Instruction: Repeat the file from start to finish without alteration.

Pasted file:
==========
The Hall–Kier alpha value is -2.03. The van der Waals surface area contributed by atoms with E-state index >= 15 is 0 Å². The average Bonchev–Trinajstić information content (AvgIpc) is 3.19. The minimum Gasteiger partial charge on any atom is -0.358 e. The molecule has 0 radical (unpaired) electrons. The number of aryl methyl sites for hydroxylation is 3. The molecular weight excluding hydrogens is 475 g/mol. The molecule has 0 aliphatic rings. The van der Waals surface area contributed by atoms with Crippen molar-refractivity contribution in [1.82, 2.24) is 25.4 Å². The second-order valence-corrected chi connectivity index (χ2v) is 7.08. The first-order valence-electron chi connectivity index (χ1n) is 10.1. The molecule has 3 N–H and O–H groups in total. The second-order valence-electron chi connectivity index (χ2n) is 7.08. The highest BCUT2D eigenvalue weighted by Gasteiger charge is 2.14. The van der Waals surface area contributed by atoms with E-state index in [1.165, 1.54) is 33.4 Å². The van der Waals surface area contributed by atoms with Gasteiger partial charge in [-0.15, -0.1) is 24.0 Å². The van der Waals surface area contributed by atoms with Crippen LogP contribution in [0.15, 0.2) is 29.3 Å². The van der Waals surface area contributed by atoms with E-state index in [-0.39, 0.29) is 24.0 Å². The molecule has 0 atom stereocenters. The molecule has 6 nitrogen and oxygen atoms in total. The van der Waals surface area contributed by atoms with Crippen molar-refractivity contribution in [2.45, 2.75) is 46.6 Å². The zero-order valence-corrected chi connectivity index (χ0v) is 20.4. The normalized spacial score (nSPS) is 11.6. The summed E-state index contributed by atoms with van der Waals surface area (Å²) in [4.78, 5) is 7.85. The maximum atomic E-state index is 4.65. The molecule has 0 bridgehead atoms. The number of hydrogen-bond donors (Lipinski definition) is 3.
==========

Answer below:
The Hall–Kier alpha value is -2.03. The van der Waals surface area contributed by atoms with E-state index >= 15 is 0 Å². The average Bonchev–Trinajstić information content (AvgIpc) is 3.19. The minimum Gasteiger partial charge on any atom is -0.358 e. The molecule has 0 radical (unpaired) electrons. The number of aryl methyl sites for hydroxylation is 3. The molecular weight excluding hydrogens is 475 g/mol. The molecule has 0 aliphatic rings. The van der Waals surface area contributed by atoms with Crippen molar-refractivity contribution in [1.82, 2.24) is 25.4 Å². The second-order valence-corrected chi connectivity index (χ2v) is 7.08. The first-order valence-electron chi connectivity index (χ1n) is 10.1. The molecule has 3 N–H and O–H groups in total. The second-order valence-electron chi connectivity index (χ2n) is 7.08. The highest BCUT2D eigenvalue weighted by Gasteiger charge is 2.14. The van der Waals surface area contributed by atoms with E-state index in [1.165, 1.54) is 33.4 Å². The van der Waals surface area contributed by atoms with Gasteiger partial charge in [-0.15, -0.1) is 24.0 Å². The van der Waals surface area contributed by atoms with Crippen LogP contribution in [0.15, 0.2) is 29.3 Å². The van der Waals surface area contributed by atoms with E-state index in [-0.39, 0.29) is 24.0 Å². The molecule has 0 atom stereocenters. The molecule has 6 nitrogen and oxygen atoms in total. The van der Waals surface area contributed by atoms with Crippen molar-refractivity contribution in [2.45, 2.75) is 46.6 Å². The zero-order valence-corrected chi connectivity index (χ0v) is 20.4. The normalized spacial score (nSPS) is 11.6. The summed E-state index contributed by atoms with van der Waals surface area (Å²) in [4.78, 5) is 7.85. The maximum atomic E-state index is 4.65. The molecule has 0 bridgehead atoms. The number of hydrogen-bond donors (Lipinski definition) is 3.